• It looks like there might be one or more files that simply changing case causes unintended limitations. I pushed up a change to wrap the LibGit2Sharp remove/add to index calls in a try catch. Pull down the changes and see if it identifies the file(s) causing problems with a simple rename.


          • mikethescott

            Sure enough, there’s some files matching that description:

            C:Projectsgit-unitesrcGit.UnitebinDebug>Git.Unite C:Projectsmatlab

            Git.Unite c:Projectsmatlab

            error changing: third_partyapplication_componentsMATLABpmtk3-1nov12demoscatFAdemoAuto.m~ -> Third_PartyApplication_ComponentsMATLABpmtk3-1nov12demoscatFAdemoAuto.m~ [Exception has been thrown by the target of an invocation.]

            … and several (dozen) more…

            they appear to be artifacts of one of my cow-orkers using emacs or the like to edit some of their files;

            The rest of the changes applied, and all of the simple moves were successful. I should be able to manually remove these stragglers on one of our linux machines.

          • Excellent. Glad I could help you out, and I will try to track down that edge case. By chance, does the catFAdemoAuto.m~ file exist in both directory locations?

          • mikethescott

            It does indeed exist in both locations.

            Thanks for the help!

    • The error ‘at LibGitUnite.GitUnite.Process(String path, Boolean dryrun) in c:Projectsgit-unitesrcLibGitUniteGitUnite.cs:line 64’ suggets it was not a –dry-run.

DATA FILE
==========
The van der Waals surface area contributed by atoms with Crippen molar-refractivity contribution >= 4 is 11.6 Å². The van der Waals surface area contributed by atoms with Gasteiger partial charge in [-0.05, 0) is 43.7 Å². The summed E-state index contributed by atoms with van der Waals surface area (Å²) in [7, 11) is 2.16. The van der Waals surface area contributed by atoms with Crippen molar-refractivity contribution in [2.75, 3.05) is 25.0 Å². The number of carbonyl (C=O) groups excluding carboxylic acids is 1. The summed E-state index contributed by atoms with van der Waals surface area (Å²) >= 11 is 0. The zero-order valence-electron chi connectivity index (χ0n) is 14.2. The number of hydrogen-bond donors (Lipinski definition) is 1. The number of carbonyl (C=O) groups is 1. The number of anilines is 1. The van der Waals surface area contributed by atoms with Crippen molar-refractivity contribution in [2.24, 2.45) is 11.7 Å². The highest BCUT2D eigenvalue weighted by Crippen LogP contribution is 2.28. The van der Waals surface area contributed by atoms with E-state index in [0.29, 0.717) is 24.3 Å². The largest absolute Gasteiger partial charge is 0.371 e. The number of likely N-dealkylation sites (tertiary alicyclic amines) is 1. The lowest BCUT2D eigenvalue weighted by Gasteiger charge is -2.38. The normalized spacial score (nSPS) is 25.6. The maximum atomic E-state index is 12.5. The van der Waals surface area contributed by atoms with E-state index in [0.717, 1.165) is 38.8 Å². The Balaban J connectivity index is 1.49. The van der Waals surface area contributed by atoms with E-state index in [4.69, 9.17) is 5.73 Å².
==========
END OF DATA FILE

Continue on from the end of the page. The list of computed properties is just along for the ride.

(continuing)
I cloned it down, did a ‘build.bat’ and ran a dry run against the repo itself i.e.

      C:Projectsgit-unite [master]> .srcGit.UnitebinDebugGit.Unite.exe C:Projectsgit-unite –dry-run

      Let me know your command line parms and thanks for looking into the util. Hope it helps.

  • Helped us out a ton!

    • Thanks for the feedback and glad I could help out. All Win.

  • philipoakley

    Hi in a user reports that the script can create an extra ‘.’ directory, which is then hidden. Probably a special case, but worth noting.

  • vchandru


  • SkippyDuck

    Thanks. This helped me a lot.

    It would be even better for me if unite had the ability to determine casing from a branch in git instead of the local filesystem.

    In my workplace our only “official” repository is TFS. I use git-tf (from Microsoft) to initially clone TFS repositories to git, and fetch periodically to keep my git repositories up to date.

    The latest TFS shows up as a remote branch origin_tfs/tfs.

    I do all of my work on a different branch and periodically merging from the origin_tfs/tfs into my local branch.

    When I have changes to go back to TFS, I push to a shelve set in TFS, then merge to TFS from there.

    It causes grief when casing is changed in the TFS repository.

    If I could base casing on the origin_tfs/tfs branch it should eliminate most if not all of my issues. I’ve been looking at the git-unite sources (well done) and may take it on myself, but I have a bit of a learning curve on libgit2 to get over first.

    • Git.Unite is basically comparing the git index casing with the Windows OS file system casing. You could try a –dry-run on the git repository with the origin_tfs/tfs branch checked out. Git maintains the index with each branch and changes it when you switch between branches.

      Hope this helps.

  • PeterVermont

    Thank you — very helpful

  • This tools is really much helpful. Many thanks!